‘I’ve been drunk for about a week now and I thought it might sober me up to sit in the library.’– The Great Gatsby.
I also recommend you take a look at this youtube clip where the Islington librarian discusses Joe Orton and Kenneth Halliwell’s defacing of library books – the librarian’s tone is a completely brilliant mix of censure and admiration.
If anyone has particular recommendations for libraries, do comment and let us know where your favourite library is and why… Bit like our My Favourite Bookshop feature, perhaps…? Or good fiction references to libraries… Get in touch!
I’m sure I’ve mentioned it before, but it’s worth repeating: I really recommend a look at the ‘Literary Review’ pages of Private Eye. Always hilarious, plus these pages provide welcome relief from the acres of literary journalism you can wade through over the course of a week, and it usually hits the nail on the head in a critical sense, especially in its main feature review.
This issue [No.1246] it is Dan Brown who comes in for a friendly if complete drubbing. At one point the article asks: ‘But is the writing really so bad? Brown’s sentences rarely sing, but only a few actually scream in pain.’ And despite his reputation for writing action-driven page-turners, PE’s literary expert also points out that DB’s professor hero Robert Langdon ‘often takes […] two or three pages to walk across a foyer,’ and that ‘At one point, while the lunatic [the bad guy] is escaping across town, cackling evilly, Langdon and other characters stand around talking for several chapters.’ The article concludes cheerfully that the book’s, ‘… lack of sophistication is absolute: it can’t be faked’.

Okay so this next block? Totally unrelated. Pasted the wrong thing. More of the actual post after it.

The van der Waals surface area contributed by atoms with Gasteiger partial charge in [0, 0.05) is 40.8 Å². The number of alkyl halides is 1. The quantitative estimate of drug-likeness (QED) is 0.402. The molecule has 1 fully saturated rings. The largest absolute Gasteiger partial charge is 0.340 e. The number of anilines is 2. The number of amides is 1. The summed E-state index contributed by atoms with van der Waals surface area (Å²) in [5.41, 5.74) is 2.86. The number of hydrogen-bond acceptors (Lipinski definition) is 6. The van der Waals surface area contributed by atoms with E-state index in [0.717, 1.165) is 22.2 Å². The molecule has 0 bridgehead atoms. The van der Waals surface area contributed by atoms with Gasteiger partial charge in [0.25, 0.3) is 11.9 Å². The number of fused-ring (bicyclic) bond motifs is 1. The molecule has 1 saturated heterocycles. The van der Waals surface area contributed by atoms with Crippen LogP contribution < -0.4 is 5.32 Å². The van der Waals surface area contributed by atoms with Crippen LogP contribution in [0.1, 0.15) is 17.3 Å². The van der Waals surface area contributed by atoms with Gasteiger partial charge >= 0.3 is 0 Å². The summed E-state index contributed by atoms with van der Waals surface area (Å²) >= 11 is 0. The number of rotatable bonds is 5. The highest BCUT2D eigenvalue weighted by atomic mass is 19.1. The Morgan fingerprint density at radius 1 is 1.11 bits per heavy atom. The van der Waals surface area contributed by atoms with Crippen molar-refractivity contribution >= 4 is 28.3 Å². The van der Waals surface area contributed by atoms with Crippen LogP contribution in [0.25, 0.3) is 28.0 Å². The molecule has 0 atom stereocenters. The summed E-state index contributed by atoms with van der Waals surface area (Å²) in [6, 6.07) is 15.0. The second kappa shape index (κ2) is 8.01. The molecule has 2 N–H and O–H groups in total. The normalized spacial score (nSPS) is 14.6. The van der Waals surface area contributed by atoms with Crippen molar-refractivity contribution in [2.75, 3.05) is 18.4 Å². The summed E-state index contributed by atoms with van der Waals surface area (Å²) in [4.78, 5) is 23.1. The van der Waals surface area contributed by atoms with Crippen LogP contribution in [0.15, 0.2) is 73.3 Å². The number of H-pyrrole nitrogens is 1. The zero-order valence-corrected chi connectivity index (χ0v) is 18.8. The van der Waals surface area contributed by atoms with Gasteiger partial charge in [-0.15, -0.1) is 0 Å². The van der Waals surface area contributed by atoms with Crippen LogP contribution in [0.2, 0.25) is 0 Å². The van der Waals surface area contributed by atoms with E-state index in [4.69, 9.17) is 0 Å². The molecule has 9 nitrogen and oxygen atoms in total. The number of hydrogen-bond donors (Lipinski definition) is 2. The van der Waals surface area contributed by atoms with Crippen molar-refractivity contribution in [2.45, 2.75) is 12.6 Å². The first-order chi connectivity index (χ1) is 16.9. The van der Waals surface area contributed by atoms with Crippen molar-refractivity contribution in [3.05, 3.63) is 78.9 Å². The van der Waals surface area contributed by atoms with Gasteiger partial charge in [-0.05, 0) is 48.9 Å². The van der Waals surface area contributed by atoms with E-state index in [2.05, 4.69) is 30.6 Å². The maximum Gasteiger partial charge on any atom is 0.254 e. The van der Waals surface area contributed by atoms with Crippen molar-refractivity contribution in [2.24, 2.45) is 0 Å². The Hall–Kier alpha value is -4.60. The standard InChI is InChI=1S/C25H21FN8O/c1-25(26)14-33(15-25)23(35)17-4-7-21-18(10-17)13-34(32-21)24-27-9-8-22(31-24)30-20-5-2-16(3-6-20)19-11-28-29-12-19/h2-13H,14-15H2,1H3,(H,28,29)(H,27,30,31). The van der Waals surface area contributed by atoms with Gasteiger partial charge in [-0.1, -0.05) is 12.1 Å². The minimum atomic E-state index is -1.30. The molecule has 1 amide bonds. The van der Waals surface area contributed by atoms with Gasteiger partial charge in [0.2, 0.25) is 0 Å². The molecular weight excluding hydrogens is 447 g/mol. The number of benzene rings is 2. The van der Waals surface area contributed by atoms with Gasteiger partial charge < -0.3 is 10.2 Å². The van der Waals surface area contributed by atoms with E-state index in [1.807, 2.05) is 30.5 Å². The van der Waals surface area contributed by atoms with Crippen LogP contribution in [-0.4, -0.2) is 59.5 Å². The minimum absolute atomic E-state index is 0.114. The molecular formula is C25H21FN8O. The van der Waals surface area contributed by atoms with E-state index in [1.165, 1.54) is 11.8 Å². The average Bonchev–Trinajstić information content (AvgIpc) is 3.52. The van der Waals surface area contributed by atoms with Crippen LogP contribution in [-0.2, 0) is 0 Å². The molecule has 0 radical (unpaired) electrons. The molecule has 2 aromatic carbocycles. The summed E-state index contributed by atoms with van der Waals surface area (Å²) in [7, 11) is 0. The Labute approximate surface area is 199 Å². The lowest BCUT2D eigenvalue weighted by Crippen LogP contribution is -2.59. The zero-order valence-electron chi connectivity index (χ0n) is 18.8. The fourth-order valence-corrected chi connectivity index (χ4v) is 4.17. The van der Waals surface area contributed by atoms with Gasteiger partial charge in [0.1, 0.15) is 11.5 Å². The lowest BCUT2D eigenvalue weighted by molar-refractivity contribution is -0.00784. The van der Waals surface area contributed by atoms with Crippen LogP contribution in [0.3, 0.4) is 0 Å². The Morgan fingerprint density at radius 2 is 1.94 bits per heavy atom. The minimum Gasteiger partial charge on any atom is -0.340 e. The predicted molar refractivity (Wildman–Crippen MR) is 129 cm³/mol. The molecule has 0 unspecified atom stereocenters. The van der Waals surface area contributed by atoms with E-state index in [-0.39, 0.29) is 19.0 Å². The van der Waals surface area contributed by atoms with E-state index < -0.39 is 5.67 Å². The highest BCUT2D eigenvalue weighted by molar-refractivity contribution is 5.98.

Other highlights include the ‘Books & Bookmen’ column where you can catch up with the publishing world’s latest news… Often very cutting and hilarious, the literary pages do admit when something’s good, and the satire can be absolutely spot on. PP recommends.